“I reacted how I always did when my body behaved in a way I found unpalatable: I ignored it,” the Carmichael Show writer and Comedy Central producer writes in an essay for Lena Dunham’s new email newsletter, Lenny.
But the “cold” wasn’t having it. Although she soldiered through work, dance classes, and dates, it did not clear up, prompting her to visit a local clinic. From there, Gordon was rushed immediately to the hospital for life-threatening respiratory distress and placed in a medically induced coma.
“My vitals were unstable,” Gordon explains. “I didn’t leave the hospital for almost a month. I had lung surgery. I was under for about 12 days, and I emerged dotted and crisscrossed with scars.”
Gordon’s piece explores what it’s like to enter a coma and come out the other side — which is still mysterious to doctors and researchers, according to neurointensivist Stephan Mayer, MD, director of neurocritical care at Mount Sinai Health System, who works regularly with coma patients.
“She suffered a near-death experience and does correctly make the distinction that she was in a medically induced coma,” he tells Yahoo Health. “It is very much a hazy, netherworld-like experience.”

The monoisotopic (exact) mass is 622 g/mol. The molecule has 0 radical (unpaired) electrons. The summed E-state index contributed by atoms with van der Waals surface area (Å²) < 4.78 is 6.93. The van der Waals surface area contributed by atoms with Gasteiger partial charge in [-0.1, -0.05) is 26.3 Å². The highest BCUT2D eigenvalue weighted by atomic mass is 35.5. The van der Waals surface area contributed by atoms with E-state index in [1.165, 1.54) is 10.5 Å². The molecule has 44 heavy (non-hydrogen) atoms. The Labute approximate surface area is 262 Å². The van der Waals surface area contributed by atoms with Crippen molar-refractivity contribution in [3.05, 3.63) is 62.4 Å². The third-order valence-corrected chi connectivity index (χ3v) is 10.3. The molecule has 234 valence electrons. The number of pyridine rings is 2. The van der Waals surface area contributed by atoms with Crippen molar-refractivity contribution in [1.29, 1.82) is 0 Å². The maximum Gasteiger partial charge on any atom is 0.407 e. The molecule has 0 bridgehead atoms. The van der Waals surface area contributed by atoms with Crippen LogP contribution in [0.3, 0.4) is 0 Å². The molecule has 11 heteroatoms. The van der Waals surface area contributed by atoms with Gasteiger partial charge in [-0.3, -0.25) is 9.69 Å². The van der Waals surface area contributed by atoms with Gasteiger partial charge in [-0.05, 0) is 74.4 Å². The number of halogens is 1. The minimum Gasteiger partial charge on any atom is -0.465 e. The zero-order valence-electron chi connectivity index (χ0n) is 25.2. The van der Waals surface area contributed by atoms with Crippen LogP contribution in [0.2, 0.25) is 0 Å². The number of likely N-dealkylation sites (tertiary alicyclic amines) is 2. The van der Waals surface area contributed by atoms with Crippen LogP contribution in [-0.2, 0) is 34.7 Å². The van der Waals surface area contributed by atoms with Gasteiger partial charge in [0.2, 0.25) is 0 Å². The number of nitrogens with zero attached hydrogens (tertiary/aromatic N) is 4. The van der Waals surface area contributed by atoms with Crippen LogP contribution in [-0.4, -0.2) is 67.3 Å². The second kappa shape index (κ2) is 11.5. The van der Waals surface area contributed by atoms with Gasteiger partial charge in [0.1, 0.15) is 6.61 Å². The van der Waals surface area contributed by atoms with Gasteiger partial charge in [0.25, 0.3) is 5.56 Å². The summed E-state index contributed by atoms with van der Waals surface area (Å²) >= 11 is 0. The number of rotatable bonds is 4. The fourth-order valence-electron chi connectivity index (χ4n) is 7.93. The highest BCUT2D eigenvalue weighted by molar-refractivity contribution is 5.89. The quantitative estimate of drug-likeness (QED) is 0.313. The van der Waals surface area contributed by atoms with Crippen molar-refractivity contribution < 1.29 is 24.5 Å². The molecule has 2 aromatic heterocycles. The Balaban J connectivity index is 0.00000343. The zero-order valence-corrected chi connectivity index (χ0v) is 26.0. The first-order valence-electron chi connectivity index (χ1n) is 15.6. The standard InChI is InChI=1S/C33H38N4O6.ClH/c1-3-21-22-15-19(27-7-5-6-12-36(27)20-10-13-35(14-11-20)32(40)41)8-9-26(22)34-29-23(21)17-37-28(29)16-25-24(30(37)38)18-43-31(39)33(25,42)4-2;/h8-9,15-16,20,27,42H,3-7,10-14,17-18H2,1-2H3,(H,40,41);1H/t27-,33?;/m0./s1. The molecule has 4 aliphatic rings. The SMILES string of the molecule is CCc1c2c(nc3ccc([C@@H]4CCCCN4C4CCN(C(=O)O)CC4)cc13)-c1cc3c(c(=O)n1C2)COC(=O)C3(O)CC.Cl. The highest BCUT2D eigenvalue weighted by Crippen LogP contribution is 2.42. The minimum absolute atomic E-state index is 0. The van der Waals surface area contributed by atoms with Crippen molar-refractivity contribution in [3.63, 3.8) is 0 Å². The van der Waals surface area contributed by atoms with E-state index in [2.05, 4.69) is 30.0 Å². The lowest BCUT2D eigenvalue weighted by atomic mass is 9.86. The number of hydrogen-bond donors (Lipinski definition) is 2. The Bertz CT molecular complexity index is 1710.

Here are more insights from life inside, and just beyond, the coma.
A medically induced coma is different from one caused by a trauma. With prolonged unconsciousness after a stroke, infection, or lack of oxygen, the brain is shutting down — and will experience a total “reboot,” slowly learning new skills and responses over time.
A coma like Gordon’s is induced to slow and protect the brain as illness progresses and options begin to dwindle. “Doctors are basically putting you on a partial, prolonged anesthesia,” says Mayer. “In this case, she was under for just about two weeks.”
During that time, you’re not awake but your brain is still registering its surroundings in fits and bursts. Patients often report details and strange thoughts while under. Gordon doesn’t remember doctors inducing her coma, but describes the experience as “one long, rambling dream.” She recalls bright lights, nurses speaking in medical terms, and that her boyfriend was wearing glasses (a rarity in public).
“At one point, I became convinced that I was locked in a facility against my will and started plotting my escape,” Gordon says. “My main oppressor was a male nurse with hands made out of Jolly Ranchers, which in reality was probably the sticky surgical tape that was all over me, keeping all my monitors in place. It’s fascinating what the mind will do to make sense out of confusion.”
Mayer says this type of experience is very common in medically induced comas. “What happens is that you have glimpses of awareness,” he explains. “It’s sort of like an old TV with static. It’s just lots of fuzz until the picture comes on for just a minute — and then, boom, gone again. What you end up with is a collection of disjointed, disconnected glimmers of awareness.”
The brain is always grasping for a narrative, says Mayer, even when it’s only in a partially conscious state.